Commentary: The cost of activism
The prevailing take on the so-called “pink slime” controversy has been remarkably consistent. Virtually all of the major media coverage has drawn a stark and simplistic picture: Consumers shouldn’t have to accept disgusting by-products as “cheap filler” in such staples as hamburgers because the only purpose for using such ingredients is lining the pockets of Big Business.
The idea that lean finely textured beef might actually be wholesome only surfaced weeks into the firestorm and long after most grocery stores and fast-food chains had loudly and publicly sworn off the its use—because they care about their customers, of course, and they would never sell a product that’s now tainted with the “ick factor.”
As a result, the manufacturer, Beef Products International, has closed down production plants and laid off hundreds of workers, even while Midwest governors and business leaders tried to rally behind the safety and efficacy of the product.
(Where were they two weeks ago, when the story first broke?)
Now—finally—another side to the debate has emerged, and it’s an argument much broader than merely a debate over whether we can (or should) stomach the addition of pink slime in our ground beef products. As detailed in a recent Los Angeles Times commentary titled, “Food activism may come at a cost”, the power of social media that allowed the pink slime issue to erupt into a major controversy may end up having an effect the same consumers who are now so outraged might ultimately come to regret.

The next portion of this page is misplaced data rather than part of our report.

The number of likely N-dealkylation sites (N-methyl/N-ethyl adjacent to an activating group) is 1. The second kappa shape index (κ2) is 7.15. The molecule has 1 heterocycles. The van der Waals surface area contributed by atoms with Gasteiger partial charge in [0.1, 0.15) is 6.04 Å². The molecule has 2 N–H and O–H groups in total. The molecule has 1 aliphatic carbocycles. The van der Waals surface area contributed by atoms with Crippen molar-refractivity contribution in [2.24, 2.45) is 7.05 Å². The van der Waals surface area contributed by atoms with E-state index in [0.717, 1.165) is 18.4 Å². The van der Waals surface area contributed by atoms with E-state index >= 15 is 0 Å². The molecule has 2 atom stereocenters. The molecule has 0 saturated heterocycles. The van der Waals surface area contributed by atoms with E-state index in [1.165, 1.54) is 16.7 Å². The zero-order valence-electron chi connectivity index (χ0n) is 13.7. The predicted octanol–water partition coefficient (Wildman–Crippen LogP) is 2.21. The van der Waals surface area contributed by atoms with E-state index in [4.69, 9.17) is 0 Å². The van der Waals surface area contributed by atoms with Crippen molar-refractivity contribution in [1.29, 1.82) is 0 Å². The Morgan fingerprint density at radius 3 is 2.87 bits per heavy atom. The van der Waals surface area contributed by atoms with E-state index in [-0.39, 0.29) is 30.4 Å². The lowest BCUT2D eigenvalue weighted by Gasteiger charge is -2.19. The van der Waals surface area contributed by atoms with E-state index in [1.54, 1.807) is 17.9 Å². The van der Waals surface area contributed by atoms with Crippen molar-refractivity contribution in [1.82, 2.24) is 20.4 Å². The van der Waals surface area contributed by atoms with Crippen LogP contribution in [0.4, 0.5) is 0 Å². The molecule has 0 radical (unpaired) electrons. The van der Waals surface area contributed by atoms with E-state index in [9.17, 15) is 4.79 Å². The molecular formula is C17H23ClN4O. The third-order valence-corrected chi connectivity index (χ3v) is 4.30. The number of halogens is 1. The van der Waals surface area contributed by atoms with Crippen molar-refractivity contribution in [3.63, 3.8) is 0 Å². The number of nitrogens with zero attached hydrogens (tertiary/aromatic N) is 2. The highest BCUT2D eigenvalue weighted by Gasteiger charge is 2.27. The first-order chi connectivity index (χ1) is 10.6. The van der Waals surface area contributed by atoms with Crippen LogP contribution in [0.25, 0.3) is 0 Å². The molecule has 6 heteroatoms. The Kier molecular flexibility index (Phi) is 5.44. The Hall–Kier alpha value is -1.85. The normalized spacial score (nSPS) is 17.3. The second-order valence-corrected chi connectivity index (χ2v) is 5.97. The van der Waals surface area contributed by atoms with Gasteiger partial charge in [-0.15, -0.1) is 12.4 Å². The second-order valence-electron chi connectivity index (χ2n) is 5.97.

That’s because the activist-led drive to force changes across the entire food production industry is likely to accomplish something nobody wants: An increase in the cost of food.
A serious increase.
Right now, as the Times article noted in citing USDA data, U.S. citizens enjoy one of the least expensive food supplies in earth, at least in terms of the percentage of median incomes spent on food purchases. And that includes the fact that over half of each food dollar is spent on more expensive take-out and foodservice meals.
The wave of consumer-driven complaints about the lean beef ingredient swamped USDA officials, forcing them to stop buying the product for the national school lunch program. That, in turn, led to the supermarket and foodservice sectors hastening to follow suit.
Short-term, the disappearance of BPI’s product won’t radically raise anyone’s grocery bills, but the same process focused on other targets, such as changing the housing systems for pork and egg production, stopping the use of antibiotics in animal agriculture and even curtailing the use of feedlots and finishing programs, could raise food costs considerably.